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2020 PLAYERS Championship: Round 1 Odds & Betting Picks for PGA TOUR Live Featured Groups

2020 PLAYERS Championship: Round 1 Odds & Betting Picks for PGA TOUR Live Featured Groups article feature image

Kevin C. Cox/Getty Images. Pictured: Adam Scott

  • Looking to bet first-round matchups and 3-balls at the 2020 PLAYERS Championship? Jason Sobel breaks down the featured groups, featuring many of the world's top-ranked golfers.
  • He's backing Adam Scott, Jon Rahm, Matt Kuchar and upstart Collin Morikawa in their Thursday matchups.

PONTE VEDRA BEACH, Fla. – Here’s a fun fact if you’re trying to correctly predict the opening-round low score for this week’s Players Championship: Each of the last four editions of this tournament have had a different total topping the leaderboard on Thursday evening, making an eminently unpredictable event just as unpredictable in the early short-term.

If we dig a little deeper, though, we’ll find that three of the last seven have featured a first-round leader posting a 9-under 63, meaning you’ll often have to go low to climb that early board.

For its showcase event, at company headquarters, with every shot from every player being streamed live, the PGA TOUR has created a quartet of can’t-miss featured groups for Thursday afternoon, each filled with big-name studs.

Let’s break down these groups, with a pick to win each of the opening-round three-balls:

2020 PLAYERS Betting Matchups

Odds via FanDuel. Get up to a $500 risk-free bet at FanDuel today or see more offers and reviews for the best online sportsbooks.

Collin Morikawa over Viktor Hovland and Matthew Wolff

  • Odds: +110 ($10 bet would win $11)
  • Tee time: 1:18 p.m. ET

What, the PGA Tour couldn’t also throw Sungjae Im and Joaquin Niemann into this group and play as a fivesome? I love the whole future-of-golf vibe for this one, but I love the play on Morikawa even more. Wolff has struggled recently, with no finishes inside the top-50 in his last four starts. Hovland is already notorious for starting a big slow, but revving up on the weekend when it matters the most.

The pick here then is easily Morikawa, who doesn’t tend to go too low on Thursdays, yet remains consistently solid every single time he tees it up. I had questions about how he’d fare on Bermuda grass prior to last week’s API, but he answered those questions in the form of a T-9 finish and I’m ready to back him here.

Matt Kuchar over Henrik Stenson and Sergio Garcia

  • Odds: +150 ($10 bet would win $15)
  • Tee time: 1:29 p.m. ET

Quick: Who’s the all-time leading money-winner in Players Championship history? If you answered Tiger Woods, congrats – you got the guy in second place. The correct answer is Garcia, a winner here 12 years ago and four other times a top-five finisher.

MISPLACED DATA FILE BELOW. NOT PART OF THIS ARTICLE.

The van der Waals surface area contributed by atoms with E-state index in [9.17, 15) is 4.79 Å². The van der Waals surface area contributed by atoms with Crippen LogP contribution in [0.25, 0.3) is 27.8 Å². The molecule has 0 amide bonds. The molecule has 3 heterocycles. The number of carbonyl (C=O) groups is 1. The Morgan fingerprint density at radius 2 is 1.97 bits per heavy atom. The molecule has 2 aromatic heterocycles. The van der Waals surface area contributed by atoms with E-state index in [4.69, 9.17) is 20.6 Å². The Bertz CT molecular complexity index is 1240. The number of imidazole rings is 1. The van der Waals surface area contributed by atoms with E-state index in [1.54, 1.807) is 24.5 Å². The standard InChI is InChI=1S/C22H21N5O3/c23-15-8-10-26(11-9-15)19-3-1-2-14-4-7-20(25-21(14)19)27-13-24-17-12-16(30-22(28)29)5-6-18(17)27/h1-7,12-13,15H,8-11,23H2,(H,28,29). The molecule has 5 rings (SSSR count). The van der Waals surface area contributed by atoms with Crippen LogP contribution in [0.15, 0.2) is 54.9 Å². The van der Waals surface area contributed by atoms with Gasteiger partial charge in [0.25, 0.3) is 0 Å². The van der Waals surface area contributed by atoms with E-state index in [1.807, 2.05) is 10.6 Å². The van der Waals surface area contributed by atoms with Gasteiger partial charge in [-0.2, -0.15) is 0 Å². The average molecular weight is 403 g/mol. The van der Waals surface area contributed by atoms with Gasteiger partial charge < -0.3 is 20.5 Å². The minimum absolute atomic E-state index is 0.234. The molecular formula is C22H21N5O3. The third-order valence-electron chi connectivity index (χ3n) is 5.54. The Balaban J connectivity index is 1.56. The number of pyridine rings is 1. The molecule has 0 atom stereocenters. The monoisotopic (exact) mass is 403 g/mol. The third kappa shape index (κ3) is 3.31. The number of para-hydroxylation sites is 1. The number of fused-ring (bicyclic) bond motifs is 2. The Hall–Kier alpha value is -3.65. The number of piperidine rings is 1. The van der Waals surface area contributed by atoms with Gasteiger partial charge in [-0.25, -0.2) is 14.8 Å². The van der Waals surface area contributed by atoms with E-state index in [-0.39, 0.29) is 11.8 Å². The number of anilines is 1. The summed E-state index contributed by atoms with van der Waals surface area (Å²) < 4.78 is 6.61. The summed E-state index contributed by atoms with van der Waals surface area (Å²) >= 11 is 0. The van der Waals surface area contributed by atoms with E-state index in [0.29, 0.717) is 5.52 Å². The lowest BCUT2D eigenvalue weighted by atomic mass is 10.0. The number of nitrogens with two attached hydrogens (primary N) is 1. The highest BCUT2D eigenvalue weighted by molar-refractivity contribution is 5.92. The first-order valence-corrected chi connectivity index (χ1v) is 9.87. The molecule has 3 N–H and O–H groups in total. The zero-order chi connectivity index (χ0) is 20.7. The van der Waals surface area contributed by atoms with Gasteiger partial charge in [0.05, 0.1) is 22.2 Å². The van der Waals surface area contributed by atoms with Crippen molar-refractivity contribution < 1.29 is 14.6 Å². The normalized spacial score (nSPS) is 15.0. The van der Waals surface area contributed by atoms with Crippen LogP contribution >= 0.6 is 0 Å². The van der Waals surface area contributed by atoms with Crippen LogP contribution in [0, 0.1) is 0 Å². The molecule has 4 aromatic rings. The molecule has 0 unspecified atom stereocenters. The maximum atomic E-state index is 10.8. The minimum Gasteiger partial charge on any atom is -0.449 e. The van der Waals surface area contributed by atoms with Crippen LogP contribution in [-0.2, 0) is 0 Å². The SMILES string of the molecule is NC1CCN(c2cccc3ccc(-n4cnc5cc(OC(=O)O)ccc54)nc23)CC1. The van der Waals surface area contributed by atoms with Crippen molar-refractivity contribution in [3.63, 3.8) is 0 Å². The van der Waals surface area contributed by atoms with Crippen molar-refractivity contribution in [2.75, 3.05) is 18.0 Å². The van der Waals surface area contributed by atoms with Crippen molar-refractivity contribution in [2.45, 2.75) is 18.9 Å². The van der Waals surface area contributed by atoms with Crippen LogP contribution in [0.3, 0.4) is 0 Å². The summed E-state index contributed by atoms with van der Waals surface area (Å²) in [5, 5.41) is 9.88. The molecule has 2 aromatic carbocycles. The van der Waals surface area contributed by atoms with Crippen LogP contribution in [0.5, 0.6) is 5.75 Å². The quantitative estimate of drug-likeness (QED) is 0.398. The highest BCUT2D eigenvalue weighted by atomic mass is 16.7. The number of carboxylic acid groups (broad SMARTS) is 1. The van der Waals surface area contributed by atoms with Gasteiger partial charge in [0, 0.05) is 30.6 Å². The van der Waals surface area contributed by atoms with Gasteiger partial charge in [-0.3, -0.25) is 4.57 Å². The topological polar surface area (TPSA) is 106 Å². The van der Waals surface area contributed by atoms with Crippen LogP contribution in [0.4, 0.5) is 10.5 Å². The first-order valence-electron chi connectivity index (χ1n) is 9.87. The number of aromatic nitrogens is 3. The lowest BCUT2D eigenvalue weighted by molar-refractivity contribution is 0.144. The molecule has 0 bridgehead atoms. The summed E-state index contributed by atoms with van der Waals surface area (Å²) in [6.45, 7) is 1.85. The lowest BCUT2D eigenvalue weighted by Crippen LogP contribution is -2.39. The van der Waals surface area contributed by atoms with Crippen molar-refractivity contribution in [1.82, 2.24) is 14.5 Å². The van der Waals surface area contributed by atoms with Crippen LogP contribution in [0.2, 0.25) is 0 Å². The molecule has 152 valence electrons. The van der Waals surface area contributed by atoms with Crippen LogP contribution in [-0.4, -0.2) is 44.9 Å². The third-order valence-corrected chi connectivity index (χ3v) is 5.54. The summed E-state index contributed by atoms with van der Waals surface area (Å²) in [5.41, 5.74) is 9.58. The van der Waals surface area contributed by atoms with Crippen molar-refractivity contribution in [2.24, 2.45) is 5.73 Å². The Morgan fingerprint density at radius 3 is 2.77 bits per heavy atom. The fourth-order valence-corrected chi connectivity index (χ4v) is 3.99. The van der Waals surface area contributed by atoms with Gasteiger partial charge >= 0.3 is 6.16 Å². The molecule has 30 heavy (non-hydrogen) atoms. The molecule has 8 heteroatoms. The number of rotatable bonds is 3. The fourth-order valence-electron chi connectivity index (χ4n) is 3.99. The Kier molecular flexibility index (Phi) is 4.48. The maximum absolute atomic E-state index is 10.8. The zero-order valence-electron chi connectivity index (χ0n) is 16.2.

He is – as he’s been for much of his career – a bit of an enigma right now. So, too, might be Stenson, who traditionally plays very well at Bay Hill, but is coming off a missed cut.

The pick here, based partially on process of elimination and partially on his own accord, is Kuchar, who prior to an opening-round 75 in his most recent start at the WGC-Mexico Championship, had a first-round scoring average of 67.8 in his previous five Thursday rounds.


Adam Scott over Justin Rose and Xander Schauffele

  • Odds: +175 ($10 bet would win $17.50)
  • Tee time: 1:40 p.m. ET

After posting an uncharacteristic 5-over 77 at last week’s API, I spoke with Scott just to assure he didn’t have some sort of injury or illness. He assured me that not only was he fine, his game still felt good, despite hitting what he termed as some “bad shots.”

He missed the cut one day later, but I like him to bounce back against the struggling Rose and Schauffele, who’s been starting slow lately, with opening scores of 72-or-higher in four of his last five starts.

Jon Rahm over Rory McIlroy and Brooks Koepka

  • Odds: +175 ($10 bet would win $17.50)
  • Tee time: 1:51 p.m. ET

In each of his last two starts, McIlroy has raced out to a low opening-round total – only to parlay it into a fifth-place finish by Sunday evening. I don’t believe he’ll necessarily take his foot off the gas pedal Thursday, but I do think he’s gained a greater understanding of easing his way into a big event and, really, not needing post a low one early and try to chase it for three more days.

Rahm, meanwhile, should be triggered by playing with his fellow big boys in this one. I can see him trying to prove himself a bit against the two four-time major winners, which could result in the lowest early score.

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